Nobody doesn’t want a new album from The Jesus and Mary Chain. That’s a significant enough point to excuse a double negative. In an era where the reunion tour and album have become nearly as fixed in the music industry’s circle of life as reboots, remakes, and sequels are in the lifetimes of successful television and film properties, not every act can be welcomed back with the same open arms. Scottish brothers Jim and William Reid, however, much like American contemporaries the Pixies, left their shared legacy in good stead, returning a decade later to find multiple generations of fans discovering, revisiting, and gushing over records the siblings had made in their mid-twenties.
“We’ve buried the hatchet to some degree … and thankfully not into each other,” frontman Jim Reid has quipped in recent years about the dysfunctional sibling relationship that has, at times, made a new Mary Chain record seem all but impossible. The shame, of course, being that anyone who has caught the brothers on tour together, especially recreating Psychocandy, knows that age has not caught up to the Reids even if wisdom has. Seeing Jim flamingo-footed at the point of a v-shape formation while William, partitioned off in his own enclave of monitors and pedals, hammers out ream after ream of liquid-metal sheets through strobes and periodic belches of thick fog acts as a portal that allows listeners to step into the artwork of Psychocandy or roam about the set of the “Just Like Honey” music video. If only the two could get into the studio without killing one another. That miracle, by any measure, arrives today with the release of Damage and Joy, the band’s seventh studio album and first in nearly two decades.
Bands aren’t typically reborn when their members are in their mid-fifties. At a certain point, they tend to tread the terrain they staked out for themselves long ago, occasionally coming within eyeshot of sonic frontiers they once fought back or discovering fault lines running beneath their claim that could potentially shake foundations again, but more often than not turning up old stones to find small nuggets embedded in weathered rock. In the case of the Mary Chain, it’s a vast landscape – one that stretches from sweet melodies strangled by barbed wire and drowned in abandoned swimming pools of feedback to glowing, gloomy pop unrolling across an infinite expanse – that left room for later albums like Automatic and Honey’s Dead to roam freely and explore without ever feeling confined. That landscape remains just as vast and beautiful all these years later for Damage and Joy, only the band, song after song, tread the safest possible steps across it.
The opening screeching salvo that bleeds into a tumbleweed of fuzz on “Amputation” immediately fingers the Mary Chain and, ironically, suggests something’s missing – a feeling that pervades most of the album. Songs like “Always Sad” boast melodies not even a parent could object to, but lack the peril that used to keep those same parents up at night worried about their kids. Nothing comes near approaching the filthy deconstruction of Psychocandy, and only one cut, “War on Peace”, dares stab at the brutal minimalism of Darklands. Instead, Damage and Joy leans more on the balladry of Stoned & Dethroned (sometimes note for note), the blues rock of Automatic (without the same bluster), and what often sound like Honey’s Dead B-sides. An amped-up take on the previously released “All Things Pass” does find Jim having to stretch his neck above William’s suffocating rallies, and “War on Peace”, patient and brooding, has him seriously wondering, “So what if I run/ Where would I run to?” before the track speeds off into oblivion like a pair of old-time bank robbers racing to reach state lines. But, on the whole, everything proceeds much too predictably and with far too much caution and restraint.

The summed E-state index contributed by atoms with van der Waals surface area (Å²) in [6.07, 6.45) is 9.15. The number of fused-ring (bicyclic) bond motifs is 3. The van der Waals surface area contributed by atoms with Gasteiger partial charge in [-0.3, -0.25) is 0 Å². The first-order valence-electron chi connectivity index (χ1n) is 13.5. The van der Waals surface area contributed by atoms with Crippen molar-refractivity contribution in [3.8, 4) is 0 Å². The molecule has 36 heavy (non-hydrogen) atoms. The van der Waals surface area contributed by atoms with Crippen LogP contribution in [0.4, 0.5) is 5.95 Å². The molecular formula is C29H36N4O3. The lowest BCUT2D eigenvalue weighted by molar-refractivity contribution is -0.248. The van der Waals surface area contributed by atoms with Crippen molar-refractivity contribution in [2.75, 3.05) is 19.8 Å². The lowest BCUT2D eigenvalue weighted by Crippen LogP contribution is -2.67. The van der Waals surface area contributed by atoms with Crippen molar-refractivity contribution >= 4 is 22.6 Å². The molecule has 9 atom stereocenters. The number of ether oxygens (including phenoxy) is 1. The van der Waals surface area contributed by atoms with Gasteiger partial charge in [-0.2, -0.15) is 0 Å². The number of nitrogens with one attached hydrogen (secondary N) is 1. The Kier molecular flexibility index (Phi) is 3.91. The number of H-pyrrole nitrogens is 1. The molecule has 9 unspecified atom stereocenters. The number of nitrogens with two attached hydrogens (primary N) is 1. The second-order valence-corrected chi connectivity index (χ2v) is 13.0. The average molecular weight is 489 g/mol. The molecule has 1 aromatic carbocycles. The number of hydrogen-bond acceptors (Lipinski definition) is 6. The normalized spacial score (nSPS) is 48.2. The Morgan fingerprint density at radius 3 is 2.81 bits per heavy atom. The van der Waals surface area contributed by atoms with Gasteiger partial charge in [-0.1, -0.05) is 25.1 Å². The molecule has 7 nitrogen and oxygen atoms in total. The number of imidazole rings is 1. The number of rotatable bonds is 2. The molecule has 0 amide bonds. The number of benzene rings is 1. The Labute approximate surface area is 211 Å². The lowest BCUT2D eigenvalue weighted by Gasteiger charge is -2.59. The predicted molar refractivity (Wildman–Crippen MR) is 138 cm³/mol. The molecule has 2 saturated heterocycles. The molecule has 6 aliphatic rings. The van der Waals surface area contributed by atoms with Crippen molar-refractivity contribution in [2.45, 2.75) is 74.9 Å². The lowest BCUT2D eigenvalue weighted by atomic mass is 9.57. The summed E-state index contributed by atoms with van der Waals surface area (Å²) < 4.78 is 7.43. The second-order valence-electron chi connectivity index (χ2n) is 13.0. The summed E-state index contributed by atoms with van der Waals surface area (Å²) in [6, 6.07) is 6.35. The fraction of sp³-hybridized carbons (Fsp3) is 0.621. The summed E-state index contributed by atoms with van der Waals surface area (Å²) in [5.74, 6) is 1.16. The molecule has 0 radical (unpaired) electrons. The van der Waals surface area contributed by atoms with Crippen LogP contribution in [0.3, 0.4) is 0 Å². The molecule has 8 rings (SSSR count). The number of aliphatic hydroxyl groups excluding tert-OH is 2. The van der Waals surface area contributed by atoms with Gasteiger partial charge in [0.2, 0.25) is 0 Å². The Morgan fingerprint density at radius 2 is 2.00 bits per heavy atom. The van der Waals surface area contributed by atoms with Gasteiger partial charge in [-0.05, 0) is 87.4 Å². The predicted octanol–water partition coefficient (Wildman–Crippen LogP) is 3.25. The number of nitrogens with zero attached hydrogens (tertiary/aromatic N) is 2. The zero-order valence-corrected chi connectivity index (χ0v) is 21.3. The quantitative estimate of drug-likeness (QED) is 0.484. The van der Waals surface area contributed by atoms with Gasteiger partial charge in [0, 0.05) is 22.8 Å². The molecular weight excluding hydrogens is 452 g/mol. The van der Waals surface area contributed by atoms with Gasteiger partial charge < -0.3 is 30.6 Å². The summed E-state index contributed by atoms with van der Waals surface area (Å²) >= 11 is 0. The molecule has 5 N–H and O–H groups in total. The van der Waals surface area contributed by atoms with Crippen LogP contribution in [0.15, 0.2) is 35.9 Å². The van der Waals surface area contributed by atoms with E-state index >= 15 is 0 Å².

“I hate my brother, and he hates me/ That’s the way it’s supposed to be,” snarls Jim on “Facing Up to the Facts”. It’s a tension that once audibly spilled over into the records. Not so much a case of brothers attempting to outdo each other but rather to undo each other – like children knocking over each other’s block towers only to find more beauty in the collective rubble than in the individual structures themselves. Here, though, we see the Reids welcome a trio of female voices – sister Linda Reid, Isobel Campbell, and Sky Ferreira – to therapy, like Karen Parker and Hope Sandoval before them. Listeners will instantly melt into Campbell’s honey-dipped delivery on “Secret for a Song”, and Ferreira makes for an ideal accomplice on “Black and Blues”; however, so much of the album relies on a third party that it almost feels like avoidance, a Band-Aid for the fact that what really drives the Mary Chain – the musical tension between brothers – doesn’t feel present here. In a sense, we don’t want them to play nice with others until they relearn to be bastards to each other, at least on record.
“To make a good record in our fifties,” says Jim, “the way we are … I think is a minor miracle.” And Damage and Joy should be welcomed and celebrated for being a good record – make no bones. But it’s also such a great distance from that initial volley of the self-proclaimed musical revolution the brothers attempted to launch from their childhood home in East Kilbride, Scotland, more than 30 years ago. It may be a case of some honey simply being sweeter than others. However, when I read Jim Reid’s words about miracles, I consider how lucky we’d all be to still be tasting honey in good company once April skies eventually fade.
Essential Tracks: “All Things Pass”, “War on Peace”, and “Black and Blues”